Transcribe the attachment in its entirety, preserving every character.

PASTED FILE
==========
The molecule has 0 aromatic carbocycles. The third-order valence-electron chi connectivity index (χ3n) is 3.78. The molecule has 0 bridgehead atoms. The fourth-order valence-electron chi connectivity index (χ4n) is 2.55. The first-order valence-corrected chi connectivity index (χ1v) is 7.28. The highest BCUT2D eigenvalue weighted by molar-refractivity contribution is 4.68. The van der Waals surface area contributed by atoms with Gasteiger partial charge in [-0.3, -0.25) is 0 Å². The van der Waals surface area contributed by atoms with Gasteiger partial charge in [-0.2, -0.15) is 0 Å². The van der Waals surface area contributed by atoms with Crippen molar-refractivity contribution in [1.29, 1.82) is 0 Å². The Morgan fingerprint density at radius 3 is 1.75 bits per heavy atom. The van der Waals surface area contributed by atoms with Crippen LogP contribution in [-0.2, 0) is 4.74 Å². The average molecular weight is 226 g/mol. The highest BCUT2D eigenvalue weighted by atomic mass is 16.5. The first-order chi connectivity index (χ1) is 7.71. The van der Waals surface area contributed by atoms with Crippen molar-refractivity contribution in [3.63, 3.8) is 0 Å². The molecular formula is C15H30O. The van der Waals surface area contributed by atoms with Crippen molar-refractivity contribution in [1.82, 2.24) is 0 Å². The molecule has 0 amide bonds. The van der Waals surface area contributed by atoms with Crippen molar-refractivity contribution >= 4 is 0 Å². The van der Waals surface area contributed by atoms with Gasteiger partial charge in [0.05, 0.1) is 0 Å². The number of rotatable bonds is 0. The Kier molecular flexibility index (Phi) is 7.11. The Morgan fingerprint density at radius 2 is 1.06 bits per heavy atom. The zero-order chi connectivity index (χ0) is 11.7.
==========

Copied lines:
The molecule has 0 aromatic carbocycles. The third-order valence-electron chi connectivity index (χ3n) is 3.78. The molecule has 0 bridgehead atoms. The fourth-order valence-electron chi connectivity index (χ4n) is 2.55. The first-order valence-corrected chi connectivity index (χ1v) is 7.28. The highest BCUT2D eigenvalue weighted by molar-refractivity contribution is 4.68. The van der Waals surface area contributed by atoms with Gasteiger partial charge in [-0.3, -0.25) is 0 Å². The van der Waals surface area contributed by atoms with Gasteiger partial charge in [-0.2, -0.15) is 0 Å². The van der Waals surface area contributed by atoms with Crippen molar-refractivity contribution in [1.29, 1.82) is 0 Å². The Morgan fingerprint density at radius 3 is 1.75 bits per heavy atom. The van der Waals surface area contributed by atoms with Crippen LogP contribution in [-0.2, 0) is 4.74 Å². The average molecular weight is 226 g/mol. The highest BCUT2D eigenvalue weighted by atomic mass is 16.5. The first-order chi connectivity index (χ1) is 7.71. The van der Waals surface area contributed by atoms with Crippen molar-refractivity contribution in [3.63, 3.8) is 0 Å². The molecular formula is C15H30O. The van der Waals surface area contributed by atoms with Crippen molar-refractivity contribution in [1.82, 2.24) is 0 Å². The molecule has 0 amide bonds. The van der Waals surface area contributed by atoms with Crippen molar-refractivity contribution >= 4 is 0 Å². The van der Waals surface area contributed by atoms with Gasteiger partial charge in [0.05, 0.1) is 0 Å². The number of rotatable bonds is 0. The Kier molecular flexibility index (Phi) is 7.11. The Morgan fingerprint density at radius 2 is 1.06 bits per heavy atom. The zero-order chi connectivity index (χ0) is 11.7.